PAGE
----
If you are faced with a sudden care need for your parents, there may be a moment of panic and the question, “What do I do now?” This can be an overwhelming time because care needs are highly unpredictable and are unique to each family. It is essential to understand your parents’ goals for their future and honestly evaluate what role you can best serve in the care of your parents as they age. Not everyone is suited to be the primary caregiver, and this may not be the role your parents want you to serve. Following are a few questions to prompt thought and discussion for you and your family in advance of issues.
Have your parents shared their goals for their desired future or have they given you the message that this is none of your business? Some parents are extremely private about any potential changes, including their finances and estate plans. Beginning discussions with your parents in advance of any issues can help keep them from being confrontational and give them the widest range of choices. If they are unwilling to share with you, it may require that you involve an unbiased third party to assist them with these issues rather than assisting them directly. This option allows your parents to remain in the driver’s seat when making decisions about their future, which has proven to be the best course of action for many families.
Do your parents have Long-Term Care (LTC) insurance or are they able to self-fund any significant care need? If they don’t have LTC coverage, are they medically able to obtain it but possibly need their adult children to shoulder the costs of coverage? If your parents aren’t working with a Financial Advisor, they may not understand the impact a care need could have on their financial resources. If they do have an advisor, it is critical this person is well-versed in later life issues so they can provide real assistance to your parents in advance of issues. It is also important to educate yourself about care costs and the alternatives, and remember to always keep your parents’ best interests as the primary goal.
Do your parents live in a community where ample resources exist to assist them as they age? Your parents may wish to age in their home, but some small or remote locations may not have local resources to enable them to remain in their home and therefore force them to move at some point. They may also not fully understand the probable evolution of their aging and the reality that their plan to stay in place may not be failsafe. Many communities have service providers for in-home assistance, meals, drivers, care advocates or even skilled nursing. Retirement communities with a variety of pricing options and ownership structures may also be a viable option for your parents.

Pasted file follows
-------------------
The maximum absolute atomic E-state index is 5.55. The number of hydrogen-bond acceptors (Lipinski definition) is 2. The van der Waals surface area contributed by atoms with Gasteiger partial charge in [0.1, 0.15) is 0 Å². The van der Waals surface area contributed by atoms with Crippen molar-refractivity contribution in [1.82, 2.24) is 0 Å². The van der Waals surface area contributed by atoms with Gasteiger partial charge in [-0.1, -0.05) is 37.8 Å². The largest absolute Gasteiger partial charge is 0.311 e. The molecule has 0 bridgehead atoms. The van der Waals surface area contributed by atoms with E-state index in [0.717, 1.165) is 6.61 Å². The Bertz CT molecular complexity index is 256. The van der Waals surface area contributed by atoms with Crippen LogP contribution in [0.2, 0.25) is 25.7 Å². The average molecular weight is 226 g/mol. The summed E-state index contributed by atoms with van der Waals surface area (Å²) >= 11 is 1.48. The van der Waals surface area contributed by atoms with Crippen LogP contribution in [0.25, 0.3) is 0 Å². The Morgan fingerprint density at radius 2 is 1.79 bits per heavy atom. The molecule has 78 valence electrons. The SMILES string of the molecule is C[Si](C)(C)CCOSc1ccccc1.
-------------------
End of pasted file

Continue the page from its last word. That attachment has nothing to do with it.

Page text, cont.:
If you have siblings, have you discussed everyone’s expectations for assisting your parents, as well as who is capable of taking on this additional care responsibility? One sibling may assume the “local” child will bear the burden of care. However, this person may be the least able to make both the time and financial commitment to care for your parents. It is critical that open family discussions take place in advance to help flesh out and resolve any unrealistic expectations.
Does it make more sense for you to be the caregiver or the resource coordinator for your parents? Not only does caregiving for a parent involve a significant time commitment, it also requires an honest evaluation of the strength of your relationship with that parent. It is also typically a financial commitment, as most caregivers have contributed financially to their parent’s care or made sacrifices at work to care for a loved one. It will also impact your nuclear family, both positively and negatively, so you should consider what your spouse and children can handle as well.
Whatever your current circumstance with your parents, there are many things to consider and discuss prior to the occurrence of a care need. Whether you take on the role of primary caregiver to an aging parent or you act as chief resource coordinator, that role will be a critical one for both you and your parents. Take the time to begin talking now, before a need arises and if need be, bring in a trusted third party to assist in the discussions. A trusted advisor can help you maintain a healthy relationship with your parents, while giving you comfort knowing the proper discussions are taking place and plans are being made to ensure they are safe, happy, and well cared for in their later years. The “right” answer will look different for every family, but proactively discussing the “what-ifs” in advance of a need will make it easier for everyone, whether you ultimately provide their care or organize and oversee the caregivers.